LOIS

“People here are friendly.”

“I was born in the mid-60s. I’ve been here since. In Twin Pines. We only moved away a couple years, but I didn’t like it. This is where I raised my family, our three girls.”

“Things were different then. The kids barely got sick. I don’t remember going to the clinic or the hospital a lot. My kids never really got sick. Now Keely’s always got a bug, or I’ve got a cold. So things are changing.”

“It was nice growing up in Twin Pines. When I was a little kid we used to hike around the hills back there, back where the flares are at, back there. We never stayed home… In fact, I was thinking, how did we drink water? How did we stay hydrated?”

“You know, we were gone from like 7 in the morning until maybe even 7 at night. We were gone all day. My mom didn’t worry about us. Because it was open, who’s going to come after us? It was just family. I don’t know how we stayed hydrated. To this day I don’t know how we did that. Where did we drink water? …We must have, I don’t remember taking water with us, so we must have went to maybe my Auntie’s places.”

“Now Kendra’s like ‘Don’t forget sunblock!’ I’m like, ‘Oh my gosh, who cares about sunblock?’ But you know, back when we were kids, we didn’t put sunblock on, we didn’t need to. It was different. But things changed. Now we have to wear all this stuff just to go out. It’s just sad.”

“We played a lot up in the hills. I don’t know what we played but we sure stayed up in the hills a lot. We never came home, we didn’t want to come home.”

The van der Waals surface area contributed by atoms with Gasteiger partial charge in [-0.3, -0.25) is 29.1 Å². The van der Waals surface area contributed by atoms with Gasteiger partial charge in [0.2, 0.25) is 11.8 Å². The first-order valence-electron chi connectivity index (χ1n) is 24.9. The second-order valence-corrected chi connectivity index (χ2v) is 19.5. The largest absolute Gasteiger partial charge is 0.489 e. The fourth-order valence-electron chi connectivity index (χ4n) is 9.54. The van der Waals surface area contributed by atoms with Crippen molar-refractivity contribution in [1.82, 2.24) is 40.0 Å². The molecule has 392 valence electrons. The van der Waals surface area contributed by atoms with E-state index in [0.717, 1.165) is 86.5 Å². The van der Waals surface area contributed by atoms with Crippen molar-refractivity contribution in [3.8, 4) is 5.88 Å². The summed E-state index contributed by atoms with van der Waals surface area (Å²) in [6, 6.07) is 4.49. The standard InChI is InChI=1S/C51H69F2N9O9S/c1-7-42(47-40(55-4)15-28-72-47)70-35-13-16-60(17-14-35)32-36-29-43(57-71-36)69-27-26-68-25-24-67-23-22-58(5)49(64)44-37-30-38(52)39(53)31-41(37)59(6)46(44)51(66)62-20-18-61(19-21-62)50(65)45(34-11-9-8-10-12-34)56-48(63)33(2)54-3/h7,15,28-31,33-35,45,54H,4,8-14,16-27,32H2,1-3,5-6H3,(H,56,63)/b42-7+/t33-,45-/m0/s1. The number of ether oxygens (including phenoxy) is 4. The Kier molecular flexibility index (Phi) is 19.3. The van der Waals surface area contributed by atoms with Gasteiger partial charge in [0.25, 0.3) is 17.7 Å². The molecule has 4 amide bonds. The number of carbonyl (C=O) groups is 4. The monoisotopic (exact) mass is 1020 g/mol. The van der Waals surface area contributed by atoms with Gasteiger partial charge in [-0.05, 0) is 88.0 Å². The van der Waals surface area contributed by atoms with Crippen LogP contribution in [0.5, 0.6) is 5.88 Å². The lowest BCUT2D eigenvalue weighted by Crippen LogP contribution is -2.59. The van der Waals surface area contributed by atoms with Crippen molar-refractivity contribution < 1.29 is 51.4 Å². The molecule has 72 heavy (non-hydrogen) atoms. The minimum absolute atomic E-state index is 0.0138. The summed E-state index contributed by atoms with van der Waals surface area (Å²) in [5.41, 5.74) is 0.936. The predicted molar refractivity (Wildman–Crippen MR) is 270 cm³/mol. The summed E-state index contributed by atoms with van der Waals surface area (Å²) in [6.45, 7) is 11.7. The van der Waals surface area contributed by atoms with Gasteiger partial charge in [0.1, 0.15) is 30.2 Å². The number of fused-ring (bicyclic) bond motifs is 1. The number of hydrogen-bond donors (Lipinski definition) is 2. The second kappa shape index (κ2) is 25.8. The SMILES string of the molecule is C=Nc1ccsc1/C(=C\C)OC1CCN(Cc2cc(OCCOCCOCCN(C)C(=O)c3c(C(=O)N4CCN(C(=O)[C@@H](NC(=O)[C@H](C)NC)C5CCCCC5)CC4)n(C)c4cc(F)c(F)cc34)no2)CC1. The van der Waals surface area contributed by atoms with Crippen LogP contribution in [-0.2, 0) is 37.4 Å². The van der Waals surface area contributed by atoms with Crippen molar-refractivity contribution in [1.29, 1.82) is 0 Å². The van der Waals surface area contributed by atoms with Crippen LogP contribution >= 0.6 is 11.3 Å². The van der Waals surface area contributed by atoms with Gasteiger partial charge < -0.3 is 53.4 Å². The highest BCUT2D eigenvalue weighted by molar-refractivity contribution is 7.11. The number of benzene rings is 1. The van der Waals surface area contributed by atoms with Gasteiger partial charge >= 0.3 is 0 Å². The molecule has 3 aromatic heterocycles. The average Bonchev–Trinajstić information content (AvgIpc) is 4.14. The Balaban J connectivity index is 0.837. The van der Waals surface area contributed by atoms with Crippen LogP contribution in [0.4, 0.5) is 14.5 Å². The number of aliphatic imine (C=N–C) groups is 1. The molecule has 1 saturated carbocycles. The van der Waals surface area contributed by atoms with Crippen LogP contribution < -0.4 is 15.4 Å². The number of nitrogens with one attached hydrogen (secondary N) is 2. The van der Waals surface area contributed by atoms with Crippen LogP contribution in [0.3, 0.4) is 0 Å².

“I know there’s a lot of plants that don’t grow anymore. Not like when I was a kid. There’s some things that aren’t there anymore, stuff like wild onions. There were wild onions everywhere when I was a kid, now you don’t see them. A lot of things changed. And it’s real hazy, it’s not clean anymore.”

“It’s not quiet anymore. When I was growing up it was very quiet. Very nice. Now it’s just really loud. Even the highway is loud now. When I was growing up it wasn’t 550, it was Highway 44. It was quiet then. Now it’s just too much noise. As far as family goes, with oil, there are a lot of families who are fighting over the land, or over money or stuff like that.”

“My mom lives right there, my sister lives there, her son lives there with his kids, and I have my kids down the road. It’s all family. We stay together. A lot of the families do… some anyway. My cousins nearby pretty much have their kids out and about. But they always come back to Twin Pines. It’s home for them.”

“People here are friendly. Don’t be scared of them. If you need help, ask them. I mean, you’re not going to get help if you don’t ask. That’s it. Everyone’s friendly where we live, you don’t have to be scared of someone. And welcome, you know, the place is mine, you’re at home. Don’t be scared, welcome!”

Will you add your voice?


Demand cancellation of the March 2018 oil and gas lease sale, and all future sales, in Greater Chaco until proper protections for the people, environment, and cultural resources are put in place.

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